Hey, Shorty!: A Guide to Combating Sexual Harassment and Violence in Schools and on the Streets

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The Feminist Press at CUNY, Jan 1, 2011 - Social Science - 144 pages
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How to cope with sexual harassment in public schools and on the streets today.
 

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User Review  - VikkiLaw - LibraryThing

If you're looking for a book on how to talk to your preteen/teen girl about violence and harassment in school, this is not the book for you. If you're looking for a book on how one specific group ... Read full review

Contents

Developing the Coalition
Presenting the Research to the Coalition
Connecting with Students on the Issue
The NYCDOE Hearing
The Testimonies
Methodology
New York City Public Schools Findings
How to Stop Sexual Harassment
Myths about Sexual Harassment
Sexual Harassment Quiz
Sexual Harassment Survey
The Framework of GGE
GIRLS FOR GENDER EQUITY
Copyright

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About the author (2011)

Girls for Gender Equity (GGE) is an intergenerational, grassroots organization committed to the physical, psychological, social and economic development of girls and women. Through education, organizing and physical fitness, GGE encourages communities to remove barriers and create opportunities for girls and women to live self-determined lives. Despite minimal resources, GGE fights for urban girls, makes extraordinary contributions to the community and to the educational, economic and cultural life of New York City.

Joanne Smith, founder and executive director of Girls for Gender Equity (GGE), is a Haitian American social worker and unapologetic feminist born in New York City. Smith is an alumna of Hunter Graduate School of social work. She has been awarded many times over, including: the Union Square Award (2006); the Susan B. Anthony Award from NOW-NY (2008); a Rising Star Award from the Educational Equity Center (2008); the Extraordinary Woman Award presented by Brooklyn District Attorney Charles J. Hynes (2009); and the Stonewall Women's Award from the Stonewall Democratic Club in recognition of her leadership and dedication to women’s and LGBTQ rights (2010). She has also been inducted in the New York City Hall of Fame.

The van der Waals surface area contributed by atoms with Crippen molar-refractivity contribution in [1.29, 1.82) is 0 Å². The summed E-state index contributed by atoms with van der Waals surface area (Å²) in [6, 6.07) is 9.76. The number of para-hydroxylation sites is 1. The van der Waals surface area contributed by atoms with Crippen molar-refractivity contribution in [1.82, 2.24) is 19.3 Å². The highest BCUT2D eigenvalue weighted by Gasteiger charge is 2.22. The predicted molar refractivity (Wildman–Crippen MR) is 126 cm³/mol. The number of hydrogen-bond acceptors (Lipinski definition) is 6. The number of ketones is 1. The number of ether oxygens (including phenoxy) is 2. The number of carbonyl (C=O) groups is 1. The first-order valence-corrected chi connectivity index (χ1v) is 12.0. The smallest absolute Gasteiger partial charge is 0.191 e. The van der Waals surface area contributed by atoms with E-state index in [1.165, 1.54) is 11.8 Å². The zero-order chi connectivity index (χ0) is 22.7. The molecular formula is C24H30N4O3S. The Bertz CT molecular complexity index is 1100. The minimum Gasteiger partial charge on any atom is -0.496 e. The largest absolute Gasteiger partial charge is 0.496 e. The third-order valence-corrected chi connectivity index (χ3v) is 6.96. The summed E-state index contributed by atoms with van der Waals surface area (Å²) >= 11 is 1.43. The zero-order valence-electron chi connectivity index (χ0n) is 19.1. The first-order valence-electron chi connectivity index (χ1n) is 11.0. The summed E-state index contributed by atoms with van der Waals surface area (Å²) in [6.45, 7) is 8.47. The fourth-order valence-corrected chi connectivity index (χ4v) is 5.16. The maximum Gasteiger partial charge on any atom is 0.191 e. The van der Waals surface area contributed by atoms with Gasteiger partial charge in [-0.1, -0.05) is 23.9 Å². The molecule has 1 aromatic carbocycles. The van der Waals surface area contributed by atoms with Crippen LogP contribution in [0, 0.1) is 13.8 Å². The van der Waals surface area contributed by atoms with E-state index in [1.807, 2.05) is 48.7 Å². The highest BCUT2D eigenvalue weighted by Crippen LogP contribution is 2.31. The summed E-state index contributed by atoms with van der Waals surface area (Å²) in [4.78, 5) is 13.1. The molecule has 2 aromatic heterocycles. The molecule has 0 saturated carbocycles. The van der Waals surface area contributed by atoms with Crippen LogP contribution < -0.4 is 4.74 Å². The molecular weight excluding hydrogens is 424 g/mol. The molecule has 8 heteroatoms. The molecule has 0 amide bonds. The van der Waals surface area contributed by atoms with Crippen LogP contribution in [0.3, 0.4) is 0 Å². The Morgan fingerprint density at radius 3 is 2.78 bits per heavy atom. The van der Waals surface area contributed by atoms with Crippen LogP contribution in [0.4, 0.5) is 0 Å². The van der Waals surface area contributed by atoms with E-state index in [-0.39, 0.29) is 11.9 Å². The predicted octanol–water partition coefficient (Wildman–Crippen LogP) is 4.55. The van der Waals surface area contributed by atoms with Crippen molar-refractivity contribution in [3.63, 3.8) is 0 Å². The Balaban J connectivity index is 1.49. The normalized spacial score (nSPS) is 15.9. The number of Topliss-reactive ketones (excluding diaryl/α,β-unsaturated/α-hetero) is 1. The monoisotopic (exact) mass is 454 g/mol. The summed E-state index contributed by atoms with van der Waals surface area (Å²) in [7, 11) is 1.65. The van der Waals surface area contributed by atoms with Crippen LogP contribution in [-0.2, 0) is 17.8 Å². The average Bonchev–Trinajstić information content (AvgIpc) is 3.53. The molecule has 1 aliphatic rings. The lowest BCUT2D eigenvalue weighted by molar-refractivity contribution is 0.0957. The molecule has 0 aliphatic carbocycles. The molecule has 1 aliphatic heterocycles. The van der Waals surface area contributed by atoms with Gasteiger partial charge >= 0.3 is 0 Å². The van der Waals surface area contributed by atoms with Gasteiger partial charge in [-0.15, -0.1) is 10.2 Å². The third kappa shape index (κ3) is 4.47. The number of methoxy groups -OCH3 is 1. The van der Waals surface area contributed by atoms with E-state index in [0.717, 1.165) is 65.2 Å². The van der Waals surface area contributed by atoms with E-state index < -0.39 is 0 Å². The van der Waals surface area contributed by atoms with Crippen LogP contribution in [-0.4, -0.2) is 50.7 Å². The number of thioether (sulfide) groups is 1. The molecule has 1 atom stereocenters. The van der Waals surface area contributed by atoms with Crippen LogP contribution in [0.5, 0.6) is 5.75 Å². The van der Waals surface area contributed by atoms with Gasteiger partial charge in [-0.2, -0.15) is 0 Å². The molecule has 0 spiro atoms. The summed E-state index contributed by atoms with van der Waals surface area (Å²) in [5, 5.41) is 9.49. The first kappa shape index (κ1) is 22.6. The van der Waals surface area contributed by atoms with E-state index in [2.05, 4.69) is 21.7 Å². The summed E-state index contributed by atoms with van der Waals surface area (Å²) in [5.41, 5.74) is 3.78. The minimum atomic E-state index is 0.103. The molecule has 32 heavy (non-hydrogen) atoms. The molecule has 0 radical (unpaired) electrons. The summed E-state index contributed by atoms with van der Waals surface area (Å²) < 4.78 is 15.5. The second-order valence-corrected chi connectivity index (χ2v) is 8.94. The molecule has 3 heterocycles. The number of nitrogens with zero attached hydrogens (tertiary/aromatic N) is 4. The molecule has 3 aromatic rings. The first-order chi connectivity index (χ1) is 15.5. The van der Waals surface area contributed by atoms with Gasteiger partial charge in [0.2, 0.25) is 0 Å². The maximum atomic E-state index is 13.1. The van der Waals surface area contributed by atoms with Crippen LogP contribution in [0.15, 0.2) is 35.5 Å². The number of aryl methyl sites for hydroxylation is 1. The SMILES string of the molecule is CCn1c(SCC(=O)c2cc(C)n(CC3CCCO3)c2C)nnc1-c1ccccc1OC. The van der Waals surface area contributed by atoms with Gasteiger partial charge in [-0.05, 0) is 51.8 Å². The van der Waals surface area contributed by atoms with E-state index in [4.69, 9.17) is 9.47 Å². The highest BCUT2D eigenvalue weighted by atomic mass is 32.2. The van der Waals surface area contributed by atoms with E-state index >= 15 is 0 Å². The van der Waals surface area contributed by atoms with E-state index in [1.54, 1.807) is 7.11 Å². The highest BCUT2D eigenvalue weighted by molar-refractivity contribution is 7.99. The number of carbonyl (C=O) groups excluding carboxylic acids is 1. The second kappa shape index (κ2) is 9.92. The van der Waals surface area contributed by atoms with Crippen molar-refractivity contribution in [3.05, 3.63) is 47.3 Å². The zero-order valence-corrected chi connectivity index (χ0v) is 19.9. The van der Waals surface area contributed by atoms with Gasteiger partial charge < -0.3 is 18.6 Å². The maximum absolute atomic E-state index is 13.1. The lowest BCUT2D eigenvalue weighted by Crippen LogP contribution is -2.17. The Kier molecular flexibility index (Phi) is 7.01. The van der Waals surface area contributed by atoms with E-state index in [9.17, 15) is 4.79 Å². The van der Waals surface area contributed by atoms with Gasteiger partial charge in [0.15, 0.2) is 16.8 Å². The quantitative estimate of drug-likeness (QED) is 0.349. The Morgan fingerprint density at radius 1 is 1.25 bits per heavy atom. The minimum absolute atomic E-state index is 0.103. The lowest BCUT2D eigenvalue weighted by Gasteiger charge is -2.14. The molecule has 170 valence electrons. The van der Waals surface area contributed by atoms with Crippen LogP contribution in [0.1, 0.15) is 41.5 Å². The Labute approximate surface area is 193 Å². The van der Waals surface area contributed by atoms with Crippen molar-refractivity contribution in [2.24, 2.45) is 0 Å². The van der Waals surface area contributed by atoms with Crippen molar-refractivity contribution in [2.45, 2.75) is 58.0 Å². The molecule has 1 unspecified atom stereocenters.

Meghan Huppuch comes from a family of bold feminists and adventurers. She is a strong believer in young people's power to create change and has focused her energy on work that directly affects youth. Currently the director of community organizing at Girls for Gender Equity, in the past she has worked as a teaching assistant in a summer reading academy, artist's assistant for a community mural designed and painted by teens, a fundraiser for a local chapter of the Gay Lesbian and Straight Education Network, and a programmer/representative for the Center for Multicultural Education and Programming at NYU, where she majored in social and cultural analysis. Originally from Ossining, NY, Huppuch resides in Bedford-Stuyvesant, Brooklyn.

Mandy Van Deven is a freelance writer, radical activist, and founder of the Feminist Review blog. Focusing on gender, sexuality, popular culture, and religion, her work has appeared in various online and print media, including AlterNet, Bitch, ColorLines, Marie Claire, and The Women’s International Perspective. Van Deven worked for over ten years as a grassroots organizer in New York and Atlanta. She currently lives in Calcutta, India.

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